“I was actually playing third and that relay - the shortstop was supposed to get to it – but for some reason he took his time and so I said well ‘I want it,’ because if you guys tie the game you probably win the whole thing,” Montoyo remembered. “And so I just made a good throw home and the catcher did a nice job of blocking the plate and the rest is history.”
Home plate umpire Scott Potter called Edge out on a close play. Bisons manager Terry Collins and numerous Buffalo players streamed onto the field to argue the call as Denver players celebrated.
Pete Weber's classic call of the final at-bat of Game 4. Courtesy of Pete Weber.
“I stay in touch with Mike (President of Rich Baseball Operations Mike Buczkowski) and we always talk about that play,” Montoyo said smiling. “I thought he was out and you guys thought he was safe. I’m always going to remember that play.”
Denver won easily the next day 12-3 to take the series and win the American Association Championship.
“What a great series,” Montoyo said. “And all the good players who were on those two teams.”
Montoyo also managed many games at Sahlen Field prior to the Blue Jays coming to Buffalo – as manager of the Durham Bulls from 2007 to 2014. During Montoyo’s time leading the Bulls, they were an International League powerhouse, winning the International League's South Division seven times in eight seasons and capturing the Governors’ Cup twice. The Bulls were 39-25 against the Bisons with Montoyo at the helm.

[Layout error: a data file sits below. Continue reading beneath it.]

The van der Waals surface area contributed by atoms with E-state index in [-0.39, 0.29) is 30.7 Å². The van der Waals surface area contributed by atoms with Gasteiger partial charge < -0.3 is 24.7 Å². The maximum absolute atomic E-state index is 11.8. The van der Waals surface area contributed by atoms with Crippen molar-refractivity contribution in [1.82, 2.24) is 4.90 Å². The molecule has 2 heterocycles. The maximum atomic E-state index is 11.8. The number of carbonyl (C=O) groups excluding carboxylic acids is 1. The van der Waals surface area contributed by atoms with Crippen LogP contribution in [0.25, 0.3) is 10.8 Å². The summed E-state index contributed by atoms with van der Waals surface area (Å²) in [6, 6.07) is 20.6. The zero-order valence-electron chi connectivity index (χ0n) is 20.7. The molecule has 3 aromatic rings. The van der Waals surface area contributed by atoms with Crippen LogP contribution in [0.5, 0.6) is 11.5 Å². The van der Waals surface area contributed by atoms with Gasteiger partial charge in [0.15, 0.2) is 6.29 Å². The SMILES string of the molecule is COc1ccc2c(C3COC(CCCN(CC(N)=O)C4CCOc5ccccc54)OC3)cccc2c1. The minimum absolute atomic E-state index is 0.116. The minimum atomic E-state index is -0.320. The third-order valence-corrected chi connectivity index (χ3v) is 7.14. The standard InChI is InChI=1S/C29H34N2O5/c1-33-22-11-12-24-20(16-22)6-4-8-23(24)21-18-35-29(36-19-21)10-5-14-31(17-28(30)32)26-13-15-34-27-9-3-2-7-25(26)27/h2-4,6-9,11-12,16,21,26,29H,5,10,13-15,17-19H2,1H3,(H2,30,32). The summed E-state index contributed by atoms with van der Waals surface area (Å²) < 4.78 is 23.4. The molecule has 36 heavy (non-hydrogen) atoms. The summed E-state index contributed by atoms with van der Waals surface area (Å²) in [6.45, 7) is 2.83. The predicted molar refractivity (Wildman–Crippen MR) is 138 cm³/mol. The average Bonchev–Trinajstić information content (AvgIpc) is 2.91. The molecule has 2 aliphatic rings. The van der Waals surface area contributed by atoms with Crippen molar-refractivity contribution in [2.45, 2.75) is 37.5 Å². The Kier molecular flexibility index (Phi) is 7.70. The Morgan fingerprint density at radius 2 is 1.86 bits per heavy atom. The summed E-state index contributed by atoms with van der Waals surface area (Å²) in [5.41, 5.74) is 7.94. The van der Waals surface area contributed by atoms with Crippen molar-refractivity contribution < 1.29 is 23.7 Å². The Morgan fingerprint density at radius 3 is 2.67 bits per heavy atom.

After the Blue Jays announced they’d be playing their 2020 home schedule in Buffalo due to the U.S.-Canadian border being closed because of the pandemic, Buczkowski reminded Montoyo of his past success at the stadium now known as Sahlen Field. “Mike said, ‘You’re going to do great here with the big-league team because you always did well here as a player and as a manager’ – and he was right,” Montoyo recalled.
Montoyo watches batting practice in downtown Buffalo. Photo Credit: Brian M. Frank, The Herd Chronicles
The last two seasons here with the Blue Jays have only made Montoyo’s bond with the city even deeper. “People have no idea that there’s a big Puerto Rican community here,” Montoyo, a native a Puerto Rico, said. He noted he makes a point of eating at the Niagara Café, a Puerto Rican restaurant on Niagara Street, “every time I come here.”
The Blue Jays went 17-9 at Sahlen Field in 2020, good for a .654 winning percentage, the best of any team in Major League Baseball that season. They also clinched a playoff berth in Buffalo when they beat the New York Yankees 4-1 on September 24. “We’re never going to forget that this was the place where we clinched the playoffs last year,” Montoyo beamed. Toronto went 12-11 at Sahlen Field in 2021 to finish their time here with a 29-20 overall record (.592).
Montoyo was also grateful for the support of the Buffalo fans while the Blue Jays were here. Despite only being able to sell single game tickets, with no season tickets and socially distanced seating pods for many of the early games, the Blue Jays still averaged 7,733 fans per game at Sahlen Field – which is more than Tampa Bay, Oakland, and Miami have averaged this season. “The crowds have been great and the support has been great,” Montoyo said. “Buffalo has been great to us.”
As he sat looking out at the field reflecting on a lifetime of memories, Montoyo smiled and added: “Buffalo has been good to me.”